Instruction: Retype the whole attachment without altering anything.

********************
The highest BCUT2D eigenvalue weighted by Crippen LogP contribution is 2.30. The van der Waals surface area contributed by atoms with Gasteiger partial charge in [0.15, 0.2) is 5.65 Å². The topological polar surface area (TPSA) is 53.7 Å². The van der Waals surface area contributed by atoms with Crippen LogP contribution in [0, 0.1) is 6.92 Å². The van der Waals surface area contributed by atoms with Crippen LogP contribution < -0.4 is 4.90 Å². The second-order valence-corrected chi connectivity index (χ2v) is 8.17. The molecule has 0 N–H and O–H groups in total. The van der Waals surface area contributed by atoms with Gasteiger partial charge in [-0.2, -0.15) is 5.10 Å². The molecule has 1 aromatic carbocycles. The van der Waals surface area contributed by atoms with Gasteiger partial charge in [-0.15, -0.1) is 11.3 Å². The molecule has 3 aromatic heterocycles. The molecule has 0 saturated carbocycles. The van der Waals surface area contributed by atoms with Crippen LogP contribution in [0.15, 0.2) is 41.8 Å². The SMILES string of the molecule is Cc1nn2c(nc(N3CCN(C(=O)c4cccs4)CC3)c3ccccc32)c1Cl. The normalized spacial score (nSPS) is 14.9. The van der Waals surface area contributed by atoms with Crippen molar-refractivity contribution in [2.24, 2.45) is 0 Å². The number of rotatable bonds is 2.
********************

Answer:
The highest BCUT2D eigenvalue weighted by Crippen LogP contribution is 2.30. The van der Waals surface area contributed by atoms with Gasteiger partial charge in [0.15, 0.2) is 5.65 Å². The topological polar surface area (TPSA) is 53.7 Å². The van der Waals surface area contributed by atoms with Crippen LogP contribution in [0, 0.1) is 6.92 Å². The van der Waals surface area contributed by atoms with Crippen LogP contribution < -0.4 is 4.90 Å². The second-order valence-corrected chi connectivity index (χ2v) is 8.17. The molecule has 0 N–H and O–H groups in total. The van der Waals surface area contributed by atoms with Gasteiger partial charge in [-0.2, -0.15) is 5.10 Å². The molecule has 1 aromatic carbocycles. The van der Waals surface area contributed by atoms with Gasteiger partial charge in [-0.15, -0.1) is 11.3 Å². The molecule has 3 aromatic heterocycles. The molecule has 0 saturated carbocycles. The van der Waals surface area contributed by atoms with Crippen LogP contribution in [0.15, 0.2) is 41.8 Å². The SMILES string of the molecule is Cc1nn2c(nc(N3CCN(C(=O)c4cccs4)CC3)c3ccccc32)c1Cl. The normalized spacial score (nSPS) is 14.9. The van der Waals surface area contributed by atoms with Crippen molar-refractivity contribution in [2.24, 2.45) is 0 Å². The number of rotatable bonds is 2.